Making public content that was meant to be private – such as photos or videos – is another frequent bullying activity and is particularly common in the context of relationships. Finally, bullying may take the form of impersonation or spoofing, in which the perpetrator actually represents him or herself as the target. These forms of psychological bullying can be even more devastating when conducted through digital media.
Not surprisingly, social networks are where youth report being bullied most often. Texting and instant messaging services are second, with YouTube well behind in third place.[i] Sexting also exposes teenagers to cyberbullying: personal messages and photographs, even those sent to real friends or boyfriends/girlfriends, could end up being embarrassing if the relationship sours and private photos are made public.
Multiplayer online games and virtual worlds can be venues for harassment and cyberbullying when kids are playing or using the chat features to talk to other players. Research has found that eight in ten people who play online multiplayer games have experienced some kind of harassment, with almost seven in ten experiencing more serious abuse such as threats, stalking and sustained bullying.[ii]
Patterns of Online Bullying
Though there are many different ways in which online bullying can occur – impersonation, abusive messages, spreading rumours or private material and so on – we can describe it as falling into four different patterns based on whether the target knows the perpetrator, whether it’s a single incident or part of a persistent pattern and whether it happens in public or private. The lines between these four patterns are not always clear, though: a situation may start as one form of bullying and evolve into another and the same person may perpetrate or be a target of more than one kind of bullying.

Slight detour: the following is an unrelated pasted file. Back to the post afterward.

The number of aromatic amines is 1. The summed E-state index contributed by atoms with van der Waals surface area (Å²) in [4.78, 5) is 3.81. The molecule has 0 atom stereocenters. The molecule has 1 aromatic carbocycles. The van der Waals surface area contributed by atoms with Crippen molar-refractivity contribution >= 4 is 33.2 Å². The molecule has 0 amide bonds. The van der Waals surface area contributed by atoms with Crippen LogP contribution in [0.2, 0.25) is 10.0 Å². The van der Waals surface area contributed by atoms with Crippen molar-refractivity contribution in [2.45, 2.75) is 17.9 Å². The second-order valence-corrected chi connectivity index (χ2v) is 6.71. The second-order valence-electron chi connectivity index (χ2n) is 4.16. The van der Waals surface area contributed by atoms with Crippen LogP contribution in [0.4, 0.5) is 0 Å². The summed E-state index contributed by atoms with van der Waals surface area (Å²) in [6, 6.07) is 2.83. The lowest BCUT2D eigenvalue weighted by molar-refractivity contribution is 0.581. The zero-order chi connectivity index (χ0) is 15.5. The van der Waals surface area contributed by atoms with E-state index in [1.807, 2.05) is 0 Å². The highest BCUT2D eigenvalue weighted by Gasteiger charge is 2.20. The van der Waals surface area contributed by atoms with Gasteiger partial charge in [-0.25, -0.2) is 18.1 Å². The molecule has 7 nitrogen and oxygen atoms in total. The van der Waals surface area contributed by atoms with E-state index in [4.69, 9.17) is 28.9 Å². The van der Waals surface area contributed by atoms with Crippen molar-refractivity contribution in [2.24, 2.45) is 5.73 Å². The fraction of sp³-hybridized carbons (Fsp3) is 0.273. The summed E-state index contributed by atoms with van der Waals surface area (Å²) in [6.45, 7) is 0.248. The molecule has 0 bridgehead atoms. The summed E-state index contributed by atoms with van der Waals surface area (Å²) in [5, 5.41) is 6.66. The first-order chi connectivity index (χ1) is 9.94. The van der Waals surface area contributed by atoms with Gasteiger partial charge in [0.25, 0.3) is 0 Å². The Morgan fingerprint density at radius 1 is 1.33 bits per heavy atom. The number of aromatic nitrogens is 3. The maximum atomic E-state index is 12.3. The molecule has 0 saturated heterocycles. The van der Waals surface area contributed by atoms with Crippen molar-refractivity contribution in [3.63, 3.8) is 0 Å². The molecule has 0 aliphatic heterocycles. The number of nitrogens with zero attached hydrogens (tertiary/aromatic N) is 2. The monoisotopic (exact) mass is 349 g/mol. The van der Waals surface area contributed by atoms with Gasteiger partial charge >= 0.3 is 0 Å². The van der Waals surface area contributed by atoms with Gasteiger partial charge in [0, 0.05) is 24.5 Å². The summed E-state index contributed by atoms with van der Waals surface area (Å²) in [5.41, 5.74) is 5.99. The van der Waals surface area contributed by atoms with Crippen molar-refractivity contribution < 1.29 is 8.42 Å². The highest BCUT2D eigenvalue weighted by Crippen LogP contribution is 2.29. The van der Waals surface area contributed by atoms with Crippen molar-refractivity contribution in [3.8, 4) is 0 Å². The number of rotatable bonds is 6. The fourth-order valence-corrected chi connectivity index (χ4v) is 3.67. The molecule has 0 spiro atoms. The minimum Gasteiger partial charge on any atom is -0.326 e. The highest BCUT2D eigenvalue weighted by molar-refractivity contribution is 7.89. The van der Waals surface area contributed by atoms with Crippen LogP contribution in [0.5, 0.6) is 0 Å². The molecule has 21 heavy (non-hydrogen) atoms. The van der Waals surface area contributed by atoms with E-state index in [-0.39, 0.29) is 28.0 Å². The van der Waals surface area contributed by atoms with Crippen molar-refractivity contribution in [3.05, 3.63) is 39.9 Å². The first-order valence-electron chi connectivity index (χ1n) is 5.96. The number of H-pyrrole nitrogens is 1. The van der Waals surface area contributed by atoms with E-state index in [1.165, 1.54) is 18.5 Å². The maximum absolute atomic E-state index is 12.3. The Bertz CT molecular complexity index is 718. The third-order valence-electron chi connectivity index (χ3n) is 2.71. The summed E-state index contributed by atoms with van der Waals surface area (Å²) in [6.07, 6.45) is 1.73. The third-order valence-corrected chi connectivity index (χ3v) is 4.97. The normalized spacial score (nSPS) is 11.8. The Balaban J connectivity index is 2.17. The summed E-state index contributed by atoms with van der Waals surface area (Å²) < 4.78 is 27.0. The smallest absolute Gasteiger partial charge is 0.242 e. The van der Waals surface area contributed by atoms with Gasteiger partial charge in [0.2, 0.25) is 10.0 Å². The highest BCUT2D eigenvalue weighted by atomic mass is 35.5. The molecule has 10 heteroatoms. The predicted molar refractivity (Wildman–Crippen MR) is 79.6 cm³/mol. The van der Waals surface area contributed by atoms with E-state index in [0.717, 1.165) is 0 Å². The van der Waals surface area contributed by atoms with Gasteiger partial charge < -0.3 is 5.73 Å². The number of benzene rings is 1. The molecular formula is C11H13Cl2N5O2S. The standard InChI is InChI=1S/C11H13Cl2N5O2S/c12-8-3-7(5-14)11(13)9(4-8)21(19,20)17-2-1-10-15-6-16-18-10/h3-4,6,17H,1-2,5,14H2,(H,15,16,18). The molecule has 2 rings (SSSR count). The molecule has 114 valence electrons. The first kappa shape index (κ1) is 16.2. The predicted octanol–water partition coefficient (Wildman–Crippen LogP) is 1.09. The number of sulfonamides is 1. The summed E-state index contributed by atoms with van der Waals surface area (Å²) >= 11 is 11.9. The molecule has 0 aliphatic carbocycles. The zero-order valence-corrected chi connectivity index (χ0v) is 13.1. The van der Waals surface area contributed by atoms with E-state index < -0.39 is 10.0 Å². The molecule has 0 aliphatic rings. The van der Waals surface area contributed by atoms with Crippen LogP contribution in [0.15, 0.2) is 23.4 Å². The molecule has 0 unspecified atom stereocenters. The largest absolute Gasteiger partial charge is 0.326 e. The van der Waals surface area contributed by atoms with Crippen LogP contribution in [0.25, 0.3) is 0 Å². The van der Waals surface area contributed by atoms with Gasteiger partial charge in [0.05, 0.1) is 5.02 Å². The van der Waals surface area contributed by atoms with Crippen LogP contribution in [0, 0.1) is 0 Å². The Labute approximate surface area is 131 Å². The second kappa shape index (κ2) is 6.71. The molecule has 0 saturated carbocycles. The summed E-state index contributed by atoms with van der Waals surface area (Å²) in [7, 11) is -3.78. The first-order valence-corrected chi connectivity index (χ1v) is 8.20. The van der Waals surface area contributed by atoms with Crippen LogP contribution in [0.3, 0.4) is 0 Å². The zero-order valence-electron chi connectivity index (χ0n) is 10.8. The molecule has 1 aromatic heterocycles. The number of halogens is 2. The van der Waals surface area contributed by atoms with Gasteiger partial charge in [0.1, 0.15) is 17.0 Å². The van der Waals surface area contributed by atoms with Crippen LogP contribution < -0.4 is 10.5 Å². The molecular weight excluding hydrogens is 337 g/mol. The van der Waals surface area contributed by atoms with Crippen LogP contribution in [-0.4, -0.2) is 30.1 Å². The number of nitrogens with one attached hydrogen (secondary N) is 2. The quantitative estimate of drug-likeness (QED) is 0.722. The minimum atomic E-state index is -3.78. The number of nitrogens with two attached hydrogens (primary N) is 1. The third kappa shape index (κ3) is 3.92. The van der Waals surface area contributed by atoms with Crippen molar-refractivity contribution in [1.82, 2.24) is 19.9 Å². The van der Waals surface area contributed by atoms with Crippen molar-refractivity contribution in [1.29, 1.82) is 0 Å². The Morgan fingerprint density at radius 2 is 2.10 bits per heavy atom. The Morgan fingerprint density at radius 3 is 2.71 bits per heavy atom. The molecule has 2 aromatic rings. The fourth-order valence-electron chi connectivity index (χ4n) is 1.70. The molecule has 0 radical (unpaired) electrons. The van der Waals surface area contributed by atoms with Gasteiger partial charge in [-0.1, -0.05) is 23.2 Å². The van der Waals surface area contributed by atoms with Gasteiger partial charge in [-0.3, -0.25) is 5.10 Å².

Possibly the most common form of online bullying is griefing, which refers to irritating or annoying people online. This behaviour is sometimes also called “trolling,” which originally meant trying to provoke people into getting angry. Griefing is typically partly or fully anonymous, as the perpetrator may choose someone he does not know or knows only online. The griefing event is generally isolated, continuing only until the griefer has gotten the reaction he wants – though it may also turn into persistent harassment. Griefing is also almost always public, since it’s usually as much about the griefer performing for his peers as it is about the target’s reaction.
Another common kind of bullying is drama, the word youth most often use to describe arguments that happen over digital media. Unlike griefing, in drama the people involved know one another – almost always offline as well as online. It can often be hard to say who’s the perpetrator and who’s the target. An important feature is that it’s considered an isolated incident, something that can “blow over” after which the people involved can go back to being friends, which is one reason why youth prefer not to see drama as a form of bullying at all. As the name suggests, drama is in some ways a public performance being done for friends and peers, and friends will often give their support to one or the other person involved.